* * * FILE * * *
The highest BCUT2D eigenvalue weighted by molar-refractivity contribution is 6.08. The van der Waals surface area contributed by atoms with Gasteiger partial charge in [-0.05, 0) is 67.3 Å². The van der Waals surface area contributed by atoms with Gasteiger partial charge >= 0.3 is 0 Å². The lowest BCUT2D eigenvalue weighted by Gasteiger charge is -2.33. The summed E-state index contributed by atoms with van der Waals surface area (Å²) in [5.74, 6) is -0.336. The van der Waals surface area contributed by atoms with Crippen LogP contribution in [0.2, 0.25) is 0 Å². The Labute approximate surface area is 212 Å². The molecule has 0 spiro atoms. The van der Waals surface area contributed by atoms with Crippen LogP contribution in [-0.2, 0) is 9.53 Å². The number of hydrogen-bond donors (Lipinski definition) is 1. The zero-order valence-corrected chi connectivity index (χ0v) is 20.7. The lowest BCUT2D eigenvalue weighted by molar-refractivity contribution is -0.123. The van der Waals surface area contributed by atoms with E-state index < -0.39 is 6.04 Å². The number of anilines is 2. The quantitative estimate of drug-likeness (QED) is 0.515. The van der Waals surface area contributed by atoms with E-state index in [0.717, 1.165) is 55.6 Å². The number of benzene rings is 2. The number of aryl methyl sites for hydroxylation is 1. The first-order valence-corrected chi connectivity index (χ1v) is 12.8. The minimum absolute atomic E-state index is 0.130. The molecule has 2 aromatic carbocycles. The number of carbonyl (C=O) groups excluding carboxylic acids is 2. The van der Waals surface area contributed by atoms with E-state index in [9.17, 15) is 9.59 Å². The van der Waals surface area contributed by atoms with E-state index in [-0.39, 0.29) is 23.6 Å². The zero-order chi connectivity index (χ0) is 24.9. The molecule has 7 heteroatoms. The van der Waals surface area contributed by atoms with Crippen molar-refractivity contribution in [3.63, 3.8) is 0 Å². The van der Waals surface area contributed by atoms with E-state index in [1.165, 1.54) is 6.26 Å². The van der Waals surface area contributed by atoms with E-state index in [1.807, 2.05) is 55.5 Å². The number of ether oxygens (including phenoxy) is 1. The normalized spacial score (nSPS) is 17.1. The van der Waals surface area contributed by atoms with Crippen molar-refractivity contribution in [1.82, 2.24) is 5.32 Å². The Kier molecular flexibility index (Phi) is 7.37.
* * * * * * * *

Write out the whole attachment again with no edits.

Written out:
The highest BCUT2D eigenvalue weighted by molar-refractivity contribution is 6.08. The van der Waals surface area contributed by atoms with Gasteiger partial charge in [-0.05, 0) is 67.3 Å². The van der Waals surface area contributed by atoms with Gasteiger partial charge >= 0.3 is 0 Å². The lowest BCUT2D eigenvalue weighted by Gasteiger charge is -2.33. The summed E-state index contributed by atoms with van der Waals surface area (Å²) in [5.74, 6) is -0.336. The van der Waals surface area contributed by atoms with Crippen LogP contribution in [0.2, 0.25) is 0 Å². The Labute approximate surface area is 212 Å². The molecule has 0 spiro atoms. The van der Waals surface area contributed by atoms with Crippen LogP contribution in [-0.2, 0) is 9.53 Å². The number of hydrogen-bond donors (Lipinski definition) is 1. The zero-order valence-corrected chi connectivity index (χ0v) is 20.7. The lowest BCUT2D eigenvalue weighted by molar-refractivity contribution is -0.123. The van der Waals surface area contributed by atoms with E-state index < -0.39 is 6.04 Å². The number of anilines is 2. The quantitative estimate of drug-likeness (QED) is 0.515. The van der Waals surface area contributed by atoms with E-state index in [0.717, 1.165) is 55.6 Å². The number of benzene rings is 2. The number of aryl methyl sites for hydroxylation is 1. The first-order valence-corrected chi connectivity index (χ1v) is 12.8. The minimum absolute atomic E-state index is 0.130. The molecule has 2 aromatic carbocycles. The number of carbonyl (C=O) groups excluding carboxylic acids is 2. The van der Waals surface area contributed by atoms with E-state index in [9.17, 15) is 9.59 Å². The van der Waals surface area contributed by atoms with E-state index in [-0.39, 0.29) is 23.6 Å². The zero-order chi connectivity index (χ0) is 24.9. The molecule has 7 heteroatoms. The van der Waals surface area contributed by atoms with Crippen molar-refractivity contribution in [3.63, 3.8) is 0 Å². The van der Waals surface area contributed by atoms with E-state index in [1.165, 1.54) is 6.26 Å². The van der Waals surface area contributed by atoms with E-state index in [1.807, 2.05) is 55.5 Å². The number of ether oxygens (including phenoxy) is 1. The normalized spacial score (nSPS) is 17.1. The van der Waals surface area contributed by atoms with Crippen molar-refractivity contribution in [1.82, 2.24) is 5.32 Å². The Kier molecular flexibility index (Phi) is 7.37.